Feb 19 2009
Kodiak Guardsman Spends 25 Years at Sea
Thursday, 19 February 2009

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            A Coast Guardsman stationed in Kodiak received the Coast Guard's newest honor during an informal ceremony in Kodiak when he was named "Master Cutterman." While many members of the Coast Guard wear the cutterman's insignia, which represents five years of sea service, the title of master cutterman is awarded to those having served more than 20 years at sea. 

Chief Warrant Officer Randy Salenski is currently stationed aboard the Coast Guard Cutter Alex Haley and has served 25 years at sea.

He talked about what the honor means to him.

--          (Master Cutterman 1             15 sec.             "It means a lot ... meant quite a bit to me.")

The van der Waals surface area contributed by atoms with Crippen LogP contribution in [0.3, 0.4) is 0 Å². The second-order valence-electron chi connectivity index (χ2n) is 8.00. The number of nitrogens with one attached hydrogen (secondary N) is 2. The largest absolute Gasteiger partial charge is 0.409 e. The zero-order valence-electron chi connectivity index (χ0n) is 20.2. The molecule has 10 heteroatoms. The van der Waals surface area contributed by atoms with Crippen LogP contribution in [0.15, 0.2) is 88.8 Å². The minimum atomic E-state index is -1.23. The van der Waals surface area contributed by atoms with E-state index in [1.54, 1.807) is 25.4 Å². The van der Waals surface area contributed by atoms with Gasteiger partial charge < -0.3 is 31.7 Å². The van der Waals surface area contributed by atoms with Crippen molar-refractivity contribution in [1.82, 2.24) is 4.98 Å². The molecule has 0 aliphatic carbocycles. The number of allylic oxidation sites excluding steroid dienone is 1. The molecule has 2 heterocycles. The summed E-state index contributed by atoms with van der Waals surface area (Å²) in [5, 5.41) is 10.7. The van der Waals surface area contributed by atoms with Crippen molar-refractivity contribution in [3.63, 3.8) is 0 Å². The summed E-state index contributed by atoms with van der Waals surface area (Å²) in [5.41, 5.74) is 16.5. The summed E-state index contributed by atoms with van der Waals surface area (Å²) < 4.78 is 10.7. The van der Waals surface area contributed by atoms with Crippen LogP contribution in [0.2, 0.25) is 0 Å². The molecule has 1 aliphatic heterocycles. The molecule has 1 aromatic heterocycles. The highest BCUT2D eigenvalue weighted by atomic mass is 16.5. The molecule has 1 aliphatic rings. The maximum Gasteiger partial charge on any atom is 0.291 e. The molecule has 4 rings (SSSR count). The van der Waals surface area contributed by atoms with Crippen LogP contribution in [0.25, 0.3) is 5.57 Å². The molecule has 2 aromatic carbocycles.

Salenski said he was surprised by the honor and that his son, who serves in the Coast Guard in Homer, surprised him too by coming to Kodiak for the ceremony, which was held at Coast Guard Base Kodiak with his shipmates.

--          (Master Cutterman 2             12 sec.             "It was very much ... the ceremony as well.")

Salenski talked about the different levels of cutterman designations the Coast Guard awards, including the new honor of master.

--          (Master Cutterman 3             31 sec.             "You get a temporary ... eligible for the award.")

            The first master cutterman certificate was presented to Chief Warrant Officer Paul Dilger upon his retirement on July 27th, 2007.  Since then there have been 11 certificates awarded making Salenski's the 12th. Salenski, a native of Syracuse, New York, has served in the Coast Guard for a total of 36 years and plans to retire in the summer of 2010.

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